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Supply chain sustainability is all the rage in the business world these days. Eyeing improved efficiency; reduced material waste; and, perhaps most attractive of all, enormous PR potential, companies in every industry are committing themselves to adopting sustainable business practices.
But if a sustainability strategy is to succeed, a company has to do much more than merely make itself greener: It has to make sure its entire supply chain follows suit. No company wants to be the one whose reputation is sullied by a niche supplier that's found to be cutting corners.
"You want to make sure there's no gap between what they're telling you and what's actually happening," said Kimberly Knickle, a practice director at IDC Manufacturing Insights. "It's about keeping your company off the front page for the wrong reason."
Nowhere is this truer than in the world of consumer products. And that's why the goliath of all sellers of consumer products, Wal-Mart, began asking its vendors several years ago to complete an annual voluntary survey that's designed to determine how far along they are in their sustainability efforts. Suppliers are asked for their most recent measurements of everything from carbon dioxide emissions to solid waste produced to total water use, and they're rewarded for showing progress.
"The questions come from our discovery that taking steps to measure sustainability impacts and setting targets to reduce those impacts lead to reduced waste and costs, as well as innovation and new revenue streams," reads the sustainability assessment document that Wal-Mart distributes to suppliers. "To that end, measurement and transparency into the supply chain are the focus of these initial questions."
Spreading the doctrine of supply chain sustainability
You don't have to be Wal-Mart to get your suppliers to change their behavior.
"If you do have some leverage with your suppliers, it's really worth it to put down on paper what the expectations are from a sustainability perspective," said George Favaloro, managing director in PricewaterhouseCoopers' sustainable business solutions practice. "That kind of statement coming from the right customer can make a huge difference. It causes ripples right down the supply chain."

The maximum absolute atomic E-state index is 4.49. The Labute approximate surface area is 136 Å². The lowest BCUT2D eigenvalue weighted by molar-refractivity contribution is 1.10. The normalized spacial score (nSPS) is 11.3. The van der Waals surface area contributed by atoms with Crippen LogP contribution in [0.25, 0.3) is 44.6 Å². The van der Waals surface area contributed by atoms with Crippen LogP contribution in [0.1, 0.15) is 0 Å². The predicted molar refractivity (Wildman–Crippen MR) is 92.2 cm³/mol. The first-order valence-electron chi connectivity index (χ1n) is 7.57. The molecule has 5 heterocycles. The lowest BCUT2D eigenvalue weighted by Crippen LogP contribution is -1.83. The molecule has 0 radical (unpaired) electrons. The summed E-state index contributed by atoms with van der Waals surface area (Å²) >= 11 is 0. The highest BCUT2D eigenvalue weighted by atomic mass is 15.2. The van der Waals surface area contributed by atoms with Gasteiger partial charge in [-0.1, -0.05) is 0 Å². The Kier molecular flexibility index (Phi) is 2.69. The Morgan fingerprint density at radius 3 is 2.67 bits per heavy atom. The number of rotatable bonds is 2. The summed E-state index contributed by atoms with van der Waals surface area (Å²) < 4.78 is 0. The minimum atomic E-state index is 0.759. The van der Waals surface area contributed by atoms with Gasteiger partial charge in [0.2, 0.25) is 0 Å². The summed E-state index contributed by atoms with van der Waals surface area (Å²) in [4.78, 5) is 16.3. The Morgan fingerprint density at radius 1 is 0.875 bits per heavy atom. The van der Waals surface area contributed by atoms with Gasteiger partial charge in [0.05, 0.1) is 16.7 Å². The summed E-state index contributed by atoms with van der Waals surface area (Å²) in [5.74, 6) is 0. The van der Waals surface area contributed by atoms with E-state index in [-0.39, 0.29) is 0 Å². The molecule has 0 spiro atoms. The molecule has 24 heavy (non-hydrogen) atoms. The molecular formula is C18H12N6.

Causing such ripples is critical if a company is to realize the full benefits of a sustainable business strategy, said Dave Meyer, a senior consultant at Environmental & Occupational Risk Management Inc., a Silicon Valley-based firm that advises companies on their environmental, health, safety and sustainability efforts. As the saying goes, it only takes one bad apple to spoil the bunch.
"You can't be a truly sustainable company unless your entire value chain goes along with you," Meyer said.
The degree to which companies now understand this is clearly indicated by the varied approaches they're taking to create a sustainable supply chain.
There's been a "huge uptick in supply chain responsibility" over the past several years, with growing numbers of companies having developed supplier codes of conduct that allow them to set expectations with suppliers, Meyer said, while many others have ramped up the auditing of their manufacturing processes throughout the entire supply chain.
Favaloro says he's seen clients get even more hands-on, hiring people specifically to work with suppliers on becoming more sustainable, or even creating remediation programs to nudge vendors who offer compelling products or services but haven't made sufficient progress on the sustainability front.
Ben & Jerry's finds sweet rewards for sustainability
Ice cream maker Ben & Jerry's takes a collaborative approach to supply chain sustainability -- it looks on its suppliers as part of an interdependent ecosystem. The company calls this concept linked prosperity. It has an employee whose sole purpose is to stay up to date on the values of the company's supply chain vendors, with a special focus on those who subscribe to fair trade practices.
It also works with a global nonprofit to ensure that its fair trade farmers in Africa and Latin America, who supply Ben & Jerry's with everything from coffee and bananas to cocoa and sugar, thrive. That can mean everything from ensuring fair market access to helping them make their crops more resilient to the effects of climate change.
"We all should be able to benefit from the success of our business, and that should trickle down to all who contribute to our business," said Andrea Asch, manager of natural resources at the Burlington, Vermont-based company.
What companies must be careful not to do is approach the topic with an iron fist. Rather, Meyer said, businesses should follow the lead of companies like Ben & Jerry's by communicating to their suppliers what's important to them so that they can work together collaboratively. Doing so greatly increases the odds of success, compared with issuing mandates.
The key, Favaloro said, is to get every player in the supply chain to care, and to understand that the customer is watching.
"The biggest thing that kills sustainability is when the business believes that customers don't care," he said. "You have to decide it matters to you, and over time, you want vendors to care about these things too."
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